Think you need to ask how many fires started in Nat Parks this time around.
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Reply By: Nargun51 - Tuesday, Feb 10, 2009 at 13:14

Tuesday, Feb 10, 2009 at 13:14
Agree whole heartedly with the concept of having a united voice representing all recreational 4WD drivers. I'm sure everybody in this forum will be able to contribute in one paper a submission, given the united voice presented.

Fire management has changed over the years; look at the Gippsland fires of 12 months ago; they pulled back and built containment lines 20 km from the fire front, and patrolled the other side of them from the air .

Would you want to drive down a non overgrown fire trail last Saturday?
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Follow Up By: The Landy - Tuesday, Feb 10, 2009 at 14:11

Tuesday, Feb 10, 2009 at 14:11
To answer your question - no.

But the point is that overgrown tracks have hindered fire operations in the past. This is something that the four-wheel drive fraternity can assist in managing.
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Reply By:- Tuesday, Feb 10, 2009 at 13:31

Tuesday, Feb 10, 2009 at 13:31
Perhaps if any point is to be made in relation to bushfires and 4x4 tracks, is that those idiots who deliberatey go looking for mud and thus creating the huge bogholes (which make tracks impassable)...are putting peoples lives at risk, these tracks may be someones only means of escape from fire.

As people have just lost loved ones under horrific circumstances I don't think it is very considerate to be right now looking to use these fires as an argueing point for personal gain ie. keeping tracks open for 4x4 drivers!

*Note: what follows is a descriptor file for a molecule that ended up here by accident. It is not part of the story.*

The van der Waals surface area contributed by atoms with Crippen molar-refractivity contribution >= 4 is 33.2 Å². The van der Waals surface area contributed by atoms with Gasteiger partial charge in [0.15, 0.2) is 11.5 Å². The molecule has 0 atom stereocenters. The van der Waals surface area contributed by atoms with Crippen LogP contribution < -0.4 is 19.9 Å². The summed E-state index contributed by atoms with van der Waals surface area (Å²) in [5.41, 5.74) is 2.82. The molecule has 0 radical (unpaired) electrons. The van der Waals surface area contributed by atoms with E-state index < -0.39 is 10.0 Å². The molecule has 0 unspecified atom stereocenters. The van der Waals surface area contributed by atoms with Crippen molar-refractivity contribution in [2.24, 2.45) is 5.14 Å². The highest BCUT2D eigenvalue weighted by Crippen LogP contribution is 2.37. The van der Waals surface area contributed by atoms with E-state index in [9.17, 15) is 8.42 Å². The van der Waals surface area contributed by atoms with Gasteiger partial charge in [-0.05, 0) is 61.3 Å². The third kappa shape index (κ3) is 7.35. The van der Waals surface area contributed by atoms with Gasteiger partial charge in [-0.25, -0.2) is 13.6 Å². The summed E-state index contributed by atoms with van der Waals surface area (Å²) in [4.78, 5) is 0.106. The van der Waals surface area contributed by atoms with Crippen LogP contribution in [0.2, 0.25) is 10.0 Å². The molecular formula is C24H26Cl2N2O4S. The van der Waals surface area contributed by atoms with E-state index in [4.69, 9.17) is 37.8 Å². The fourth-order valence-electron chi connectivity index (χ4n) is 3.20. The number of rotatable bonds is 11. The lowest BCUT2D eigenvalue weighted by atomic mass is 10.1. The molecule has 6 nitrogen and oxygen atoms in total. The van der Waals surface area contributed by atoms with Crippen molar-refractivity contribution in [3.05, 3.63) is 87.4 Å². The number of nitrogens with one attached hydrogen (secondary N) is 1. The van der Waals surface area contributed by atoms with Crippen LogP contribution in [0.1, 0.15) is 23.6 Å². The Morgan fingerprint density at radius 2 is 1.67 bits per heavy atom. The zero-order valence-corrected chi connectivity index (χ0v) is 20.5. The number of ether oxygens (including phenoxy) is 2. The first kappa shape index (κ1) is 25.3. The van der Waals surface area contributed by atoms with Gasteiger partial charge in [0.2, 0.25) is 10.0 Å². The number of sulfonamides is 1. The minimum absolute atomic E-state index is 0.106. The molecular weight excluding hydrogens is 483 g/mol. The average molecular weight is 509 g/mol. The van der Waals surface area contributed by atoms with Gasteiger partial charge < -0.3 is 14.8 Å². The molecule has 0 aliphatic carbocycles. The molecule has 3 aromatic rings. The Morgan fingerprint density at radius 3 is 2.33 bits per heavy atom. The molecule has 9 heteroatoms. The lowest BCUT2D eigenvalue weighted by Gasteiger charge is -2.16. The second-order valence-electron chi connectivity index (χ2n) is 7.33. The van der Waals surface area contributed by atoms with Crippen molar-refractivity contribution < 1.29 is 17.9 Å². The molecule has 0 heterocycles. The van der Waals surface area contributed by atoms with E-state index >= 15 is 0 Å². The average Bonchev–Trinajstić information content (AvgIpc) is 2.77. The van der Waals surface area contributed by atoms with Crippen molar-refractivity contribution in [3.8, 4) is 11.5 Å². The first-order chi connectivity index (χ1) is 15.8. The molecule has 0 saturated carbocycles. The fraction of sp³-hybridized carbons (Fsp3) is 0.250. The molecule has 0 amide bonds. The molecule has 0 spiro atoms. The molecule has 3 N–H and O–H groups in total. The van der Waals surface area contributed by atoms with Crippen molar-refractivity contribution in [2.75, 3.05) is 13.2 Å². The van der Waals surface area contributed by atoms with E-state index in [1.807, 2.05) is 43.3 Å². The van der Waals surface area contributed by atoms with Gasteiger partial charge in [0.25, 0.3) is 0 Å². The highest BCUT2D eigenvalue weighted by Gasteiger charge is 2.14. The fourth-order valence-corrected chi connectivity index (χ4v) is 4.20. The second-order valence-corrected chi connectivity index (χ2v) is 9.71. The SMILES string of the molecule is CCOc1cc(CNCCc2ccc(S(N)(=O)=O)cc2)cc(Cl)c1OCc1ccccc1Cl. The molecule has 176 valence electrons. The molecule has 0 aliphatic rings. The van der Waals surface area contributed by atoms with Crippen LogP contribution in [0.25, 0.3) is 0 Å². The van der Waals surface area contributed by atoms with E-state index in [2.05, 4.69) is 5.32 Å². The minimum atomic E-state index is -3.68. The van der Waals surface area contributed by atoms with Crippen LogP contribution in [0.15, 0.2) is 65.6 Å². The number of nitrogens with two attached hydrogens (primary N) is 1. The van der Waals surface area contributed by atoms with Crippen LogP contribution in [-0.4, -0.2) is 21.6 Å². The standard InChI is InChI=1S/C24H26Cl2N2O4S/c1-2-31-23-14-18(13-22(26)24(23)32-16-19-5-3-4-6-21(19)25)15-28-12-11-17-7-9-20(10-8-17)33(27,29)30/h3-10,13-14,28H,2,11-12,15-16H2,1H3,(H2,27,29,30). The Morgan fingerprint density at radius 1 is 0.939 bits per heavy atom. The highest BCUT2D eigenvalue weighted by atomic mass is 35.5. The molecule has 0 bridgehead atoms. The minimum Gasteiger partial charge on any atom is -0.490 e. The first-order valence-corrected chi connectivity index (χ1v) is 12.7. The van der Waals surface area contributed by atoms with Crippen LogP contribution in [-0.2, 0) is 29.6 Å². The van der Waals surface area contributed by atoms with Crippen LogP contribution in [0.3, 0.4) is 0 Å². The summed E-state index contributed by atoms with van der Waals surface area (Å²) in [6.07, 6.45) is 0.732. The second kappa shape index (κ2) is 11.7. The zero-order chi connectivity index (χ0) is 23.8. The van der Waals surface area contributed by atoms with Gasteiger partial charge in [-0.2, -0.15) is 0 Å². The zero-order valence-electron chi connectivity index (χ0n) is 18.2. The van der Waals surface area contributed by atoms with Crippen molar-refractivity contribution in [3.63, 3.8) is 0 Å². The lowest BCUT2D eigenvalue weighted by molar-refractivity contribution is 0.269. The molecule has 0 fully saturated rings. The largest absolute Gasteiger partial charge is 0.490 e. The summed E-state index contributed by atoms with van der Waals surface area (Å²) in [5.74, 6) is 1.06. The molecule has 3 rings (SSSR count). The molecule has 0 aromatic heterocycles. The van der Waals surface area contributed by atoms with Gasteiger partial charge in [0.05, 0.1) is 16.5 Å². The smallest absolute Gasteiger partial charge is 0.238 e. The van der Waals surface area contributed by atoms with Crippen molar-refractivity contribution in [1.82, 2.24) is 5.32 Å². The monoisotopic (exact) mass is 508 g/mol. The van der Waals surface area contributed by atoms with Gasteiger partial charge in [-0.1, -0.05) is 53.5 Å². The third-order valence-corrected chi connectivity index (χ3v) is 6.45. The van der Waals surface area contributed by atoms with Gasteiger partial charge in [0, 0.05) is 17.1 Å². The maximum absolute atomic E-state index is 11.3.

The only thing of concern right now should be looking after those who have survived!
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Follow Up By: The Landy - Tuesday, Feb 10, 2009 at 14:05

Tuesday, Feb 10, 2009 at 14:05
And you are right to voice that view; but this is an area that four-wheel drivers can make a positive contribution, lack of adequate access because of the poor condition of tracks has hindered fire control operations many times in the past.

This isn't about simply using it as an argument for access for four-wheel drives, this is a genuine issue and there will be no better time to argue the point before (more) lives are lost as a consequence of previous inaction on the topic.

Regards
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Follow Up By:- Tuesday, Feb 10, 2009 at 14:29

Tuesday, Feb 10, 2009 at 14:29
The authorities could keep tracks drivable and well maintained but with exception of recreational 4x4's banned from using them.

Hence the point: it has nothing to do with recreational 4x4's, it's more to do with the authorities maintaining the forests appropriately.

So my point was that we should not be using a horrific situation like these fires merely in an effort to try an justify keeping areas open for receational 4x4's.
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Follow Up By: The Landy - Tuesday, Feb 10, 2009 at 14:56

Tuesday, Feb 10, 2009 at 14:56
The government could, but doesn't.

I have no intention of inflaming your view, to which you are entitled and I respect; however this is an alternate view which may well provide much needed assistance to something that has long be neglected..

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Reply By: Doodle - Tuesday, Feb 10, 2009 at 17:10

Tuesday, Feb 10, 2009 at 17:10
There is an interesting article on the subject of “fire prevention” in The Australian by David Packham (honorary senior research fellow at Monash University's school of geography and environmental science). http://www.theaustralian.news.com.au/story/0,25197,25031389-7583,00.html

He has been a bushfire scientist for more than 50 years, dealing with all aspects of bushfires, from prescribed burning to flame chemistry, and serving as supervisor of fire weather services for Australia. He says we need to understand what has happened so that we can accept or prevent future fire disasters.